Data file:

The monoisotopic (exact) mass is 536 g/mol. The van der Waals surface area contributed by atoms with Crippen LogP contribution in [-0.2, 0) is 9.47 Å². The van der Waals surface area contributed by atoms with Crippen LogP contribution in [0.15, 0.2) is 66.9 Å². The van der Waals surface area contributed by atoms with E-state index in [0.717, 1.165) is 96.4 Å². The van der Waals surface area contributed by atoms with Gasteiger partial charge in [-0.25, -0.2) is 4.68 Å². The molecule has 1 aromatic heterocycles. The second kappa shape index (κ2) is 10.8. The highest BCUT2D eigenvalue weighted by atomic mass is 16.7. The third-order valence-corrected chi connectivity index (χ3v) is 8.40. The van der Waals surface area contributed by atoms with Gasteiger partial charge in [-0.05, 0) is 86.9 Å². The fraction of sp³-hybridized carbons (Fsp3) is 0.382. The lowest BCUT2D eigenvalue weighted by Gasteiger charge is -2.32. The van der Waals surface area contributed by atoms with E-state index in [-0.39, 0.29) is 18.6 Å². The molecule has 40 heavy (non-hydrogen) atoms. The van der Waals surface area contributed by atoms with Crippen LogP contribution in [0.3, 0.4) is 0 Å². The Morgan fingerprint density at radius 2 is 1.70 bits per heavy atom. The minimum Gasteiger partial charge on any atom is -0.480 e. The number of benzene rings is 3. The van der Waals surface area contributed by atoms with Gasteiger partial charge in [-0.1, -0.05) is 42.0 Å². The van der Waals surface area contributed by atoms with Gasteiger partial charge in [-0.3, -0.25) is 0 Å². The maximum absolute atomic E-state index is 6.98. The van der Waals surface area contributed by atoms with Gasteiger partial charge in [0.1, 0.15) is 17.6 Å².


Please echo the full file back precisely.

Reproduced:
The monoisotopic (exact) mass is 536 g/mol. The van der Waals surface area contributed by atoms with Crippen LogP contribution in [-0.2, 0) is 9.47 Å². The van der Waals surface area contributed by atoms with Crippen LogP contribution in [0.15, 0.2) is 66.9 Å². The van der Waals surface area contributed by atoms with E-state index in [0.717, 1.165) is 96.4 Å². The van der Waals surface area contributed by atoms with Gasteiger partial charge in [-0.25, -0.2) is 4.68 Å². The molecule has 1 aromatic heterocycles. The second kappa shape index (κ2) is 10.8. The highest BCUT2D eigenvalue weighted by atomic mass is 16.7. The third-order valence-corrected chi connectivity index (χ3v) is 8.40. The van der Waals surface area contributed by atoms with Gasteiger partial charge in [-0.05, 0) is 86.9 Å². The fraction of sp³-hybridized carbons (Fsp3) is 0.382. The lowest BCUT2D eigenvalue weighted by Gasteiger charge is -2.32. The van der Waals surface area contributed by atoms with E-state index in [-0.39, 0.29) is 18.6 Å². The molecule has 40 heavy (non-hydrogen) atoms. The van der Waals surface area contributed by atoms with Crippen LogP contribution in [0.3, 0.4) is 0 Å². The Morgan fingerprint density at radius 2 is 1.70 bits per heavy atom. The minimum Gasteiger partial charge on any atom is -0.480 e. The number of benzene rings is 3. The van der Waals surface area contributed by atoms with Gasteiger partial charge in [-0.1, -0.05) is 42.0 Å². The van der Waals surface area contributed by atoms with Gasteiger partial charge in [-0.3, -0.25) is 0 Å². The maximum absolute atomic E-state index is 6.98. The van der Waals surface area contributed by atoms with Gasteiger partial charge in [0.1, 0.15) is 17.6 Å².